Oh yeah. I’ve seen it. And experienced it. Speaking from my own experience, I had “friends” who bailed on me or who at least sent out the “vibes” that they had heard enough about my troubles with wicked people. I can remember more than one of them saying, when we were maybe going out for dinner, “now tonight we aren’t going to talk about church troubles. We are just going to talk about good stuff.” The problem was that those “church troubles” that went on for years and years were STILL happening to me, ie, I was the target of wicked, evil people who were trying to destroy my ministry and the church. I didn’t have the luxury of “not thinking about it tonight.” Eventually those people bailed out and left not only our church but us as well.
In your case, Jesus’ Beloved, I would say that this friend of yours maybe tried to carry too much of your burden without others to help? Or maybe she just decided she wanted to think “happy thoughts” and you were a barrier to her doing that? In the end, what you have in these abandonments is most often something like this:
Do your best to come to me soon. For Demas, in love with this present world, has deserted me and gone to Thessalonica. Crescens has gone to Galatia, Titus to Dalmatia. Luke alone is with me. Get Mark and bring him with you, for he is very useful to me for ministry. (2 Timothy 4:9-11)
Think of Christ and how he died alone except for a very few.
As to your faults in this experience, the fact is that when we are the targets of abusers and all the fallout, we really do not have much to give after we devote what we do have to our children. I don’t think you should be critical or accusing toward yourself in this. A car wreck victim with broken bones and internal injuries can’t do much at all for others until she gets healed. And in many cases of abuse, the victim is in an ongoing car wreck for a long, long time.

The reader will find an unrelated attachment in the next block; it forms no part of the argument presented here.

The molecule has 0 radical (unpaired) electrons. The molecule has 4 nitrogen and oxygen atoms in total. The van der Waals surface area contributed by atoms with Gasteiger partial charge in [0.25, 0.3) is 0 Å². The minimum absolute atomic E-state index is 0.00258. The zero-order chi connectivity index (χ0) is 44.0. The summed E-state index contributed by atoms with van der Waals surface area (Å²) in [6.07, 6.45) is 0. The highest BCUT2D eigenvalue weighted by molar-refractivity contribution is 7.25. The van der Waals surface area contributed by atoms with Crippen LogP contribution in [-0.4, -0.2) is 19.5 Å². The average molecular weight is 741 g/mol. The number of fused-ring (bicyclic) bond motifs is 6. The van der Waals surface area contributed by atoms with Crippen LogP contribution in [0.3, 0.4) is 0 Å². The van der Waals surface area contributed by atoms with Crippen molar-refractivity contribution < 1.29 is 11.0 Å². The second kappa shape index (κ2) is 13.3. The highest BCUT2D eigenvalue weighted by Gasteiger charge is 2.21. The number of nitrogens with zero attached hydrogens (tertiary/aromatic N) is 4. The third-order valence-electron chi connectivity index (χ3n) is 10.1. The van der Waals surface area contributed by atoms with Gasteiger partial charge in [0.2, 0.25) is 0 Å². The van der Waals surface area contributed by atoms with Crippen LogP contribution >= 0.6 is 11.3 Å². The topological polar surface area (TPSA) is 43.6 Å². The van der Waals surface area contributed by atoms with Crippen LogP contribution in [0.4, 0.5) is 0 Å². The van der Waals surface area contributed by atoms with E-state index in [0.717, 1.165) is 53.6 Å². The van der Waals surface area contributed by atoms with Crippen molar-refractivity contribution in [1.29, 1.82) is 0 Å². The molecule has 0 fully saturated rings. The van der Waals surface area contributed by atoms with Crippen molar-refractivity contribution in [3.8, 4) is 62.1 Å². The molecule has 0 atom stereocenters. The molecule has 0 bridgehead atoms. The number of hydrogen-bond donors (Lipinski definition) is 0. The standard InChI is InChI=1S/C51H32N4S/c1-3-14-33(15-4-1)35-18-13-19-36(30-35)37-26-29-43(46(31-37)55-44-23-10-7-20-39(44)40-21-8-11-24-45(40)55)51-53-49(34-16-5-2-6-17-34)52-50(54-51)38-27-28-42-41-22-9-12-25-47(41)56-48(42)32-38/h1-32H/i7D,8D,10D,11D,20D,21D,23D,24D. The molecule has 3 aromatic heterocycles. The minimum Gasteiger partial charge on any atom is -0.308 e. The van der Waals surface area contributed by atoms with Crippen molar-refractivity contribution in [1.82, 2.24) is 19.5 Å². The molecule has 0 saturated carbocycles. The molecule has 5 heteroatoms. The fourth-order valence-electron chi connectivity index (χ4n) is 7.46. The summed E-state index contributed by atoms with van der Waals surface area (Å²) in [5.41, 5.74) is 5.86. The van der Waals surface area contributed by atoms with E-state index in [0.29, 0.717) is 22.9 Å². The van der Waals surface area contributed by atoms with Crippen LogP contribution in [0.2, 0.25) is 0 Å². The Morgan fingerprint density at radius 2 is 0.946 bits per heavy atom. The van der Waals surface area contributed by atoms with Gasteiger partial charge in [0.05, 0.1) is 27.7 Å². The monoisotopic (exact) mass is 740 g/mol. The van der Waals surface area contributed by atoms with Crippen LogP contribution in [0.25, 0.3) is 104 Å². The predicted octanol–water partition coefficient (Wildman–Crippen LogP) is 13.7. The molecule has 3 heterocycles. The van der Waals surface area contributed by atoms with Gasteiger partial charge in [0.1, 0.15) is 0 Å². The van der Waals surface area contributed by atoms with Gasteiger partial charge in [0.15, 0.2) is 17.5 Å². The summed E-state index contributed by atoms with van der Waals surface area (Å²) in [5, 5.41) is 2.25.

Jesus’ Beloved’s reply to Jeff:
I related very much to how you said you didn’t have the luxury of not thinking about it. Indeed, when you have a King Saul chasing you down with no intention of letting up until either he wins or God stops him, it is so painfully consuming. What we’d give if we could only flip a switch and think about and talk about something else for a change. I can’t tell you how much I wish I could talk about, think about and pray about something else besides my husband’s abuse!
>And thank you for the analogy of the car wreck victim. That is perfect. It’s exactly how I have been feeling for years, but most especially after I left my husband. I thought his abuse was bad before then but I had no idea what I was in for when I dared to stand up to him and tell him, “no more.” Seeing him use my children to hurt me has been excruciating and has left me walking with a limp ever since. And thank you for the reminder that Jesus went through this as well. He was abandoned as He was subjected to abuse, too. He knows how I am feeling.
Barb offered some links on vicarious trauma (VT).
The links are aimed at professionals who deal with trauma victims, but vicarious trauma can affect friends of victims as well as professionals. Victims and victims’ friends can also find these links useful, even if only to help them have a bigger perspective on what they may be experiencing when friendships have gone pear shaped. The links also give tips about how to avoid VT and how to notice its early warning signs and take preemptive action.
What is vicarious trauma? — a video from the Headington Institute. We encourage readers to explore the Headington site for more resources on VT, as they have a lot of good material
Note: the last two links are to Australian site, so phone numbers given on that site will be Australian numbers.